About: Neural connections remain partially viable after stroke, and access to these residual connections provides a substrate for training-induced plasticity. The objective of this project was to test if reflex excitability could be modified with arm and leg (A & L) cycling training. Nineteen individuals with chronic stroke (more than six months postlesion) performed 30 min of A & L cycling training three times a week for five weeks. Changes in reflex excitability were inferred from modulation of cutaneous and stretch reflexes. A multiple baseline (three pretests) within-subject control design was used. Plasticity in reflex excitability was determined as an increase in the conditioning effect of arm cycling on soleus stretch reflex amplitude on the more affected side, by the index of modulation, and by the modulation ratio between sides for cutaneous reflexes. In general, A & L cycling training induces plasticity and modifies reflex excitability after stroke.

Increased Central Arterial Stiffness after Spinal Cord Injury: Contributing Factors, Implications and Possible Interventions

Authors: Lee AH, Phillips AA, Krassioukov AV.
Published inJ Neurotrauma. 2016 Nov 8. [Epub ahead of print]
About: Individuals with spinal cord injury (SCI) experience life-threatening cardiovascular events and various autonomic consequences in addition to the well-appreciated motor and neurological impairments. As a result, cardiovascular disease is a major cause of death after SCI, corresponding to a 2-4 fold increased risk of cardiovascular events. A combination of neuroanatomical changes, unstable blood pressure, and rapid deconditioning as a result of decreased physical activity likely contributes to accelerated cardiovascular disease progression in after SCI. Aortic pulse wave velocity (aPWV) is considered the gold-standard technique for evaluating central arterial stiffness, which itself is a correlate for greater cardiovascular disease risk in healthy individuals and a plethora of clinical conditions. In this review we discuss central arterial stiffness after SCI, and demonstrate it is consistently elevated in this population 2-3 m/s, which corresponds to a 30-45% increased risk of cardiovascular mortality and an approximately 40 year acceleration of age-related cardiovascular decline. We also discuss the potential factors contributing to increased central arterial stiffness are reviewed in light of the available literature, including autonomic disruptions, blood pressure instability, metabolic changes and physical inactivity. Furthermore, measurement techniques, risk factors, cardiac dysfunction, and differences in arterial stiffness from able-bodied populations are discussed. Finally, potential therapeutic interventions for preventing or improving central arterial stiffening are also explored including dietary, physical activity and pharmacological strategies.

Autoregressive transitional ordinal model to test for treatment effect in neurological trials with complex endpoints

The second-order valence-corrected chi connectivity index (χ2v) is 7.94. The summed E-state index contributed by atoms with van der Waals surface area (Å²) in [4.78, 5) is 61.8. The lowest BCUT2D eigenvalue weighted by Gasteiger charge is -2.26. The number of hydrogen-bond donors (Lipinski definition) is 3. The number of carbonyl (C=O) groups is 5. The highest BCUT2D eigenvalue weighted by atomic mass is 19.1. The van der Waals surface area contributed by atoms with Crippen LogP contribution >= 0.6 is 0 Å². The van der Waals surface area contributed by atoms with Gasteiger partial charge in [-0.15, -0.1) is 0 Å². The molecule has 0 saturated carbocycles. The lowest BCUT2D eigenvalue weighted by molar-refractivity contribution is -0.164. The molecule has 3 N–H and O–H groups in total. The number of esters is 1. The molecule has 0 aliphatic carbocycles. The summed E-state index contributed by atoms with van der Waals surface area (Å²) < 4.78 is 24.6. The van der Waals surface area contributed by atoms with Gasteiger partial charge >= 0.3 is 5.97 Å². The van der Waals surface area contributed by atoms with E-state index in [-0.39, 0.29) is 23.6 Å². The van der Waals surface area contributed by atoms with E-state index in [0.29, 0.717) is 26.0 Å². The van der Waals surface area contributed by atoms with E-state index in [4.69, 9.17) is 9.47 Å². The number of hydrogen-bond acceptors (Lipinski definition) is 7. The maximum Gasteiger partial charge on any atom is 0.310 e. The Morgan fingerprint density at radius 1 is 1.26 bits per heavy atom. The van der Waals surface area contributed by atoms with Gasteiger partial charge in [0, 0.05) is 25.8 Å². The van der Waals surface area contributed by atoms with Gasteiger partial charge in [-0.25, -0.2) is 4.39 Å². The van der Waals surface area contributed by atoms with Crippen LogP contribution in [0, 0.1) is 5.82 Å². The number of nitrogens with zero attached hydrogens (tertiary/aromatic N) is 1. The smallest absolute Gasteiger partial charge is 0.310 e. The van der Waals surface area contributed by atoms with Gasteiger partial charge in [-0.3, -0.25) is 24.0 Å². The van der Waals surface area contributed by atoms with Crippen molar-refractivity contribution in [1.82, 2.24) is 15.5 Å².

Authors: Tanadini LG, Steeves JD, Curt A, Hothorn T.
Published in: BMC Med Res Methodol. 2016 Nov 8;16(1):149.
About: A number of potential therapeutic approaches for neurological disorders have failed to provide convincing evidence of efficacy, prompting pharmaceutical and health companies to discontinue their involvement in drug development. Limitations in the statistical analysis of complex endpoints have very likely had a negative impact on the translational process.

Eye movement accuracy determines natural interception strategies

Authors: Fooken J, Yeo SH, Pai DK, Spering M.
Published inJ Vis. 2016 Nov 1;16(14):1. doi: 10.1167/16.14.1.
About: Eye movements aid visual perception and guide actions such as reaching or grasping. Most previous work on eye-hand coordination has focused on saccadic eye movements. Here we show that smooth pursuit eye movement accuracy strongly predicts both interception accuracy and the strategy used to intercept a moving object. We developed a naturalistic task in which participants (n = 42 varsity baseball players) intercepted a moving dot (a “2D fly ball”) with their index finger in a designated “hit zone.” Participants were instructed to track the ball with their eyes, but were only shown its initial launch (100-300 ms). Better smooth pursuit resulted in more accurate interceptions and determined the strategy used for interception, i.e., whether interception was early or late in the hit zone. Even though early and late interceptors showed equally accurate interceptions, they may have relied on distinct tactics: early interceptors used cognitive heuristics, whereas late interceptors’ performance was best predicted by pursuit accuracy. Late interception may be beneficial in real-world tasks as it provides more time for decision and adjustment. Supporting this view, baseball players who were more senior were more likely to be late interceptors. Our findings suggest that interception strategies are optimally adapted to the proficiency of the pursuit system.